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I was always wondering why iron only rusts when it gets wet. I know that for example aluminium oxidises on its own on regular basis.

I also heard many complains that salt used to remove snow from roads increases corrosion rate of car undercarriage.

Recently, I was researching how to produce iron oxide to improve rocket candy fuel - and among with oxidising substances, especially hydrogen peroxide, salt water was suggested.

What do these things have to do with aerial oxygen reacting with iron? I have also noticed that copper roofs turn green. Copper stuff kept away from rain doesn't do that so fast.

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    $\begingroup$ The green copper is actually copper carbonate. $\endgroup$ – Gimelist Nov 10 '14 at 12:43
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I think a tantalising clue can be found in the principle of cathodic protection used in industry.

Cathodic protection is used in the shipping industry to prevent iron/steel hulls from rusting. Essentially you make your hull into a cathode by connecting a (typically) zinc anode to the hull. How do we know the ship's hull is the cathode and zinc the anode?

And zinc in fact?

Lets go back to the standard reduction potential tables. The following reaction has a reduction potential of $\ce{-0.7618V}$:

$$ \ce {Zn^2+(aq)} + 2{e} \ce{->} \ce{Zn(s)} $$

Whilst the following has a reduction potential of $\ce{-0.44V}$:

$$ \ce {Fe^2+(aq)} + 2{e} \ce{->} \ce{Fe(s)} $$

Clearly the rusting process works in the opposite direction (and thus so do the above equations) which just means we reverse the voltage to get the oxidation value.

A higher reversed voltage means that that process has a greater tendency to occur, which means that zinc here is preferentially oxidised over iron. Hence if we connect an iron hull to a zinc rod, the zinc acts as the anode whilst the hull is the cathode i.e any $\ce{Fe^2+}$ directly formed by reaction with sea-water is pushed back to iron metal by the production of $\ce{Zn^2+}$, a process which liberates two electrons.

This should suggest that some electrolytic process contributes to salt water affecting the oxidation of iron. The most basic explanation is that the sea water acts as an electrolyte, which facilitates this process much more easily than, say, distilled water.

What does this mean however when we don't have an electrochemical cell as above, and only have a single electrode i.e. the ship's hull?

We might like to look up the standard reduction potentials for both chloride and iron, however we quickly see that this isn't the case; both chloride and iron metal have to lose electrons in our case, which isn't going to form an electrochemical reaction.

It's an interesting case that bleach (alkali salts of chlorite, $\ce{ClO-}$)undergoes the following reaction with iron:

$$ \ce {Fe(s)} + \ce{ClO^-(aq)} +\ce{H2O} \ce{->} \ce{Fe^2+(aq)} + \ce{HClO2(g)} +\ce{2H+(aq)} $$ which has a favourable overall voltage of around $\ce{2.11V}$.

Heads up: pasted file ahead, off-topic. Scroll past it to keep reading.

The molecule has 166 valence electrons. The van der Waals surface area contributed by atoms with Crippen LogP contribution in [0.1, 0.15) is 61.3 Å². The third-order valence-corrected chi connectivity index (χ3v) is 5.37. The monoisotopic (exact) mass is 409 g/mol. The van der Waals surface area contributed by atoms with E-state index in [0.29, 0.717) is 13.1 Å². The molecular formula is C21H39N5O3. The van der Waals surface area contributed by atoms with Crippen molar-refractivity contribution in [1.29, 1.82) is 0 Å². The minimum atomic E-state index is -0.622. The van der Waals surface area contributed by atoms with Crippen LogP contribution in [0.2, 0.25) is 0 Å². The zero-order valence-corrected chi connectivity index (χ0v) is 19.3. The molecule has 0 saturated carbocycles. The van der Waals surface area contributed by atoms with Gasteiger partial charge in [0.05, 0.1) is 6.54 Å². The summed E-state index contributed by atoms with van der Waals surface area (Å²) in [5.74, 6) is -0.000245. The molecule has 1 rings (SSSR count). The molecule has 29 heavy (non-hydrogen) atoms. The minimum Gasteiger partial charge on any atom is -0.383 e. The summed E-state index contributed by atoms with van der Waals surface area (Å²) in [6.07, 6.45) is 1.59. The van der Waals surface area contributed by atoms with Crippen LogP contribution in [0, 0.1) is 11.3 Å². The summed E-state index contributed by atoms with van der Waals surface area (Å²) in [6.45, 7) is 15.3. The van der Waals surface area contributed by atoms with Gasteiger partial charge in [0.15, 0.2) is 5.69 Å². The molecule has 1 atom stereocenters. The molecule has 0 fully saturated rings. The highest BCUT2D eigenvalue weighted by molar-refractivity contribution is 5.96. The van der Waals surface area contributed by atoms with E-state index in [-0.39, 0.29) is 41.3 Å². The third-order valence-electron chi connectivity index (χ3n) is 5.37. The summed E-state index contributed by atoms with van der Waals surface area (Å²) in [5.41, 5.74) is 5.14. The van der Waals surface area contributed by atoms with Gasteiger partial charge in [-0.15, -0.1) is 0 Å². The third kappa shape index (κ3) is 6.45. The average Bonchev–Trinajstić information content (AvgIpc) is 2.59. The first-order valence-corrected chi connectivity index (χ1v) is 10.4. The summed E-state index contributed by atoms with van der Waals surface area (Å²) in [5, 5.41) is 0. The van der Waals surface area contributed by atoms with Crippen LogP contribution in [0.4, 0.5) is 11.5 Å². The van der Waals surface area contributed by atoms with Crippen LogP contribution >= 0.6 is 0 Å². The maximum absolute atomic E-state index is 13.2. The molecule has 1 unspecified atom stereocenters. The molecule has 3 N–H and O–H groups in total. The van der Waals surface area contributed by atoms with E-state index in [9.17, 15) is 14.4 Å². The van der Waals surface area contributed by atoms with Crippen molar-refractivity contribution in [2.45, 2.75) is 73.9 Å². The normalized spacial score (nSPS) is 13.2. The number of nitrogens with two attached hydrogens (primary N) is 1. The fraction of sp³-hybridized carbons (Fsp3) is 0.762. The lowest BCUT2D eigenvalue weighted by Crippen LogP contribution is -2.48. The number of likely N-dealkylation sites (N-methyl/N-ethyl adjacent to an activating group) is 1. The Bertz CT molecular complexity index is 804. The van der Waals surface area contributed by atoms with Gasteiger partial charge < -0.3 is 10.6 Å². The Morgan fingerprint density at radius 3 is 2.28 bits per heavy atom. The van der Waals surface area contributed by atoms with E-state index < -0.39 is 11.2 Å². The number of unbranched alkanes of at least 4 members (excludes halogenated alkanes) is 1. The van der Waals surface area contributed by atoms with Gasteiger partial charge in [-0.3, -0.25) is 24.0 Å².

So we've seen that chloride doesn't directly react with iron, but chlorite does. This is a possible route for corrosion, although it's not obvious by which natural process chlorite comes about.

Another point to note is that seawater just doesn't contain sodium chloride, but myriad other ions which can contribute to this corrosion process,especially sulphate.

$$ \ce {SO4^2-(aq)} + \ce{4H^+(aq)} + \ce{Fe(s)} \ce{->} \ce{Fe^2+(aq)} + \ce{SO_2(g)} + \ce{2H2O(g)} $$ which occurs with a total voltage of $\ce{0.61V}$, which tells us that the chlorite process is much more favourable thermodynamically.

So in conclusion, there are many different reactions that can utilise seawater to oxidise iron—it's not incredibly clear which ones do contribute, and which ones don't, but the above provides the means for some educated guesswork, so to speak.

As a final point, iron can oxidise in air without water, it just takes a long time. The presence of an electrolyte will speed up the process however. Corrosion also needn't be a reaction with oxygen either, but any process which makes iron ions from iron metal.

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  • $\begingroup$ Uh-oh. I have a lot to learn. How can reduction by 2 electrons have different voltage every time? Thank you anyway - I'll try to learn so that I can understand the answer completelly. $\endgroup$ – Tomáš Zato Sep 29 '14 at 6:07
  • $\begingroup$ If we understand voltage as a driving force 'the tendency for electrons to flow' then voltage differences can be due to one electron being removed by a more electronegative element. If we see the differences in half-cell potential between electropositive Li and electronegative F, this gives us a huge cell potential, whereas less electronegative/positive couplings give us smaller voltages. This is at its most basic level however. $\endgroup$ – user7232 Sep 29 '14 at 6:58

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